About Charlotte Mendelson
Charlotte was born in London in 1972 and grew up in Oxford. Her first short story, ‘Blood Sugar’, was published in New Writing 7 in 1998; she was the most inexperienced writer in the anthology, had never read aloud and, on her way to the podium, she trod on Julian Barnes's foot, 'Blood Sugar' was twice broadcast on BBC Radio 4.
Since then, she has written four novels published by Picador/Mantle, one non-fiction book about her tragic gardening obsession, Rhapsody in Green, much literary criticism and work for radio, and no more short stories.
She currently writes an occasional Diary for the Saturday Financial Times and is the Gardening Correspondent for the New Yorker.
She lives in London.
Charlotte's 'My Writing Day' for the Guardian:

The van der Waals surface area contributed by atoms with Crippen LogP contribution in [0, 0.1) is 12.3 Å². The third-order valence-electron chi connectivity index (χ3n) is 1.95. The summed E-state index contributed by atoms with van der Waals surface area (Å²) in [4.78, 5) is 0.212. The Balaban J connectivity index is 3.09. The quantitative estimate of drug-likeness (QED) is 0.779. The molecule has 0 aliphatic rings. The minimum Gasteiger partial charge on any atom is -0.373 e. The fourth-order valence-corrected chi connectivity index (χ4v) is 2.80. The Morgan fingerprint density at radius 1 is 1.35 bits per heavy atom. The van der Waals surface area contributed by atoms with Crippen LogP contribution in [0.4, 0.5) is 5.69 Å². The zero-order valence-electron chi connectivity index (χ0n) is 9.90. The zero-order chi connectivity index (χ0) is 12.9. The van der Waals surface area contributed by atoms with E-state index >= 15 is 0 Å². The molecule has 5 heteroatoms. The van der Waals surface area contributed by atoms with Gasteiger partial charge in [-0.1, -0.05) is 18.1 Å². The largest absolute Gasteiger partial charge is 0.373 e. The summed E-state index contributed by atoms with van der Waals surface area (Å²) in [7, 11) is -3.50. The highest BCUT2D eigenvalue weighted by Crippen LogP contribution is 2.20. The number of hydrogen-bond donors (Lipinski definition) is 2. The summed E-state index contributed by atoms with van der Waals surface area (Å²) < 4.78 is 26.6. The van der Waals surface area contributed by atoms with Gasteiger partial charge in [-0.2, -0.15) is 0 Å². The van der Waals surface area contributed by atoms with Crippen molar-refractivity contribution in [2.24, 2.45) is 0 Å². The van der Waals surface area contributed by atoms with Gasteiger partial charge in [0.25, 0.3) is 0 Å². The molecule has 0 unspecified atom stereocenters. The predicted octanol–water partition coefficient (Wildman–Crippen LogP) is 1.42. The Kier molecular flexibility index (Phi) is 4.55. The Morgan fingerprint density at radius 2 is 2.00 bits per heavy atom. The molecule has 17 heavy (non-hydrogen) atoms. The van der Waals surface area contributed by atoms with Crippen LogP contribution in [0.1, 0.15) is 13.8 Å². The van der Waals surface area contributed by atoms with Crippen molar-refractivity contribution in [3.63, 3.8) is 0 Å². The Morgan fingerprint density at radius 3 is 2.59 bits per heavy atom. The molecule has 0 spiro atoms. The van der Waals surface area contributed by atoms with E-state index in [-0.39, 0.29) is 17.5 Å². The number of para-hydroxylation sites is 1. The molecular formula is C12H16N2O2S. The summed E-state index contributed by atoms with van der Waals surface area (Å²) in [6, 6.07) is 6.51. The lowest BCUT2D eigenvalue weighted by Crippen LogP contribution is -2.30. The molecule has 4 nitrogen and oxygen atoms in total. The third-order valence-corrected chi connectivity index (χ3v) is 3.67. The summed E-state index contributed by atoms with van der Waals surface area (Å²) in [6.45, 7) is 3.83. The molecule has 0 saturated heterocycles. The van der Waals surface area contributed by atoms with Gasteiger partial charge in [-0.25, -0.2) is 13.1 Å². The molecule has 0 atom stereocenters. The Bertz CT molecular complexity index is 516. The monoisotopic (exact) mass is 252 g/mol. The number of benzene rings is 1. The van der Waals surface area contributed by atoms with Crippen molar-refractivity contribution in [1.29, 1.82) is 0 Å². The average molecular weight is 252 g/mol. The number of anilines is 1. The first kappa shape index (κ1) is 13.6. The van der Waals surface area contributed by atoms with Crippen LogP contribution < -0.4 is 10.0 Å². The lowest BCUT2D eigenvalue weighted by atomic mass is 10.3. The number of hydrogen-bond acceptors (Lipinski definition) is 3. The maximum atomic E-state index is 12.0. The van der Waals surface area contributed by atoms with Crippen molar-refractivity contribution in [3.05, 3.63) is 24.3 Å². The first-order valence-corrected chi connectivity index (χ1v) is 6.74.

Daughters of Jerusalem [Picador 2003]: the John Llewellyn Rhys Prize; the Somerset Maugham Award; London Arts New London Writers' Award; K. Blundell Trust Award; also shortlisted for the Sunday Times Young Writer of the Year Award, Le Prince Maurice Roman d’Amour Prize and the Geoffrey Faber Memorial Prize.
When We Were Bad [Picador 2007]: shortlisted for the Orange Prize for Fiction 2008, now the Baileys Women's Prize for Fiction. In 2007 Charlotte was also chosen as one of Waterstone's 25 authors of the future.
Almost English [Picador/Mantle 2013]: longlisted for the Man Booker Prize and Baileys Women's Prize for Fiction.
CRITICISM AND BROADCASTING:
Charlotte's literary criticism has appeared in the Guardian, Observer, TLS, Independent on Sunday and elsewhere. She has broadcast regularly on BBC Radio, including appearances on the Today programme, Woman's Hour and Front Row, as well as Radio 3's Private Passions and Saturday Review on Radio 4: see below. You can read the Guardian's interview with her here: http://www.theguardian.com/books/2007/may/08/fiction.shopping